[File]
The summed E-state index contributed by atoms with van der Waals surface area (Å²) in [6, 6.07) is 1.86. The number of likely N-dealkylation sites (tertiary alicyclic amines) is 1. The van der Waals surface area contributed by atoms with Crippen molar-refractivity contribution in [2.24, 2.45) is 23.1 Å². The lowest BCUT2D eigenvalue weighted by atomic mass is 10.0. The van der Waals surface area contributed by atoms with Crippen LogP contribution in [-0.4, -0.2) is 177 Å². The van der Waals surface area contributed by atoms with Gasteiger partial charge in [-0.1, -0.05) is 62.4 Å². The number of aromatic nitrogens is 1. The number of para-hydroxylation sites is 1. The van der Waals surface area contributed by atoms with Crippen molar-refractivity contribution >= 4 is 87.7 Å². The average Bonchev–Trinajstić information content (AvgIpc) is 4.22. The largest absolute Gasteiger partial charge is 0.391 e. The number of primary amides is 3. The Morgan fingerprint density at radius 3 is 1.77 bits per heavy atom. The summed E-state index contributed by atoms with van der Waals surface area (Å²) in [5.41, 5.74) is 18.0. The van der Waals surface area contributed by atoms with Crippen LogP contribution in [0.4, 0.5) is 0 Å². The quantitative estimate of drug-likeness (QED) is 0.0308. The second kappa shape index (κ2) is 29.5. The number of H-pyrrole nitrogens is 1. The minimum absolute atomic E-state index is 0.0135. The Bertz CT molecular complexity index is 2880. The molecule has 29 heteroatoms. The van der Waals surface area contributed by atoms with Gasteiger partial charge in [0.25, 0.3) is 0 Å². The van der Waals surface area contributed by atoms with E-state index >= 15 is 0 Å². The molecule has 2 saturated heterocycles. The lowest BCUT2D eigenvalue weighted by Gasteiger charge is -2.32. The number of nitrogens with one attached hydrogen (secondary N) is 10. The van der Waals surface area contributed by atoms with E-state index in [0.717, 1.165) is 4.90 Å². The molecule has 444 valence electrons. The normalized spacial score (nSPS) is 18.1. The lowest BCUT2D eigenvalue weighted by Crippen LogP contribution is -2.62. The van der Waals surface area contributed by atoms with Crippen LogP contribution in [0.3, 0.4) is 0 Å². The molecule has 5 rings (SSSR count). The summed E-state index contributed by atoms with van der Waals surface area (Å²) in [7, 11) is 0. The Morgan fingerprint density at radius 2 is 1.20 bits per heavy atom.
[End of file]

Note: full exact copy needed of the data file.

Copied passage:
The summed E-state index contributed by atoms with van der Waals surface area (Å²) in [6, 6.07) is 1.86. The number of likely N-dealkylation sites (tertiary alicyclic amines) is 1. The van der Waals surface area contributed by atoms with Crippen molar-refractivity contribution in [2.24, 2.45) is 23.1 Å². The lowest BCUT2D eigenvalue weighted by atomic mass is 10.0. The van der Waals surface area contributed by atoms with Crippen LogP contribution in [-0.4, -0.2) is 177 Å². The van der Waals surface area contributed by atoms with Gasteiger partial charge in [-0.1, -0.05) is 62.4 Å². The number of aromatic nitrogens is 1. The number of para-hydroxylation sites is 1. The van der Waals surface area contributed by atoms with Crippen molar-refractivity contribution >= 4 is 87.7 Å². The average Bonchev–Trinajstić information content (AvgIpc) is 4.22. The largest absolute Gasteiger partial charge is 0.391 e. The number of primary amides is 3. The Morgan fingerprint density at radius 3 is 1.77 bits per heavy atom. The summed E-state index contributed by atoms with van der Waals surface area (Å²) in [5.41, 5.74) is 18.0. The van der Waals surface area contributed by atoms with Crippen LogP contribution in [0.4, 0.5) is 0 Å². The quantitative estimate of drug-likeness (QED) is 0.0308. The second kappa shape index (κ2) is 29.5. The number of H-pyrrole nitrogens is 1. The minimum absolute atomic E-state index is 0.0135. The Bertz CT molecular complexity index is 2880. The molecule has 29 heteroatoms. The van der Waals surface area contributed by atoms with Gasteiger partial charge in [0.25, 0.3) is 0 Å². The van der Waals surface area contributed by atoms with E-state index >= 15 is 0 Å². The molecule has 2 saturated heterocycles. The lowest BCUT2D eigenvalue weighted by Gasteiger charge is -2.32. The number of nitrogens with one attached hydrogen (secondary N) is 10. The van der Waals surface area contributed by atoms with E-state index in [0.717, 1.165) is 4.90 Å². The molecule has 444 valence electrons. The normalized spacial score (nSPS) is 18.1. The lowest BCUT2D eigenvalue weighted by Crippen LogP contribution is -2.62. The van der Waals surface area contributed by atoms with Crippen LogP contribution in [0.3, 0.4) is 0 Å². The molecule has 5 rings (SSSR count). The summed E-state index contributed by atoms with van der Waals surface area (Å²) in [7, 11) is 0. The Morgan fingerprint density at radius 2 is 1.20 bits per heavy atom.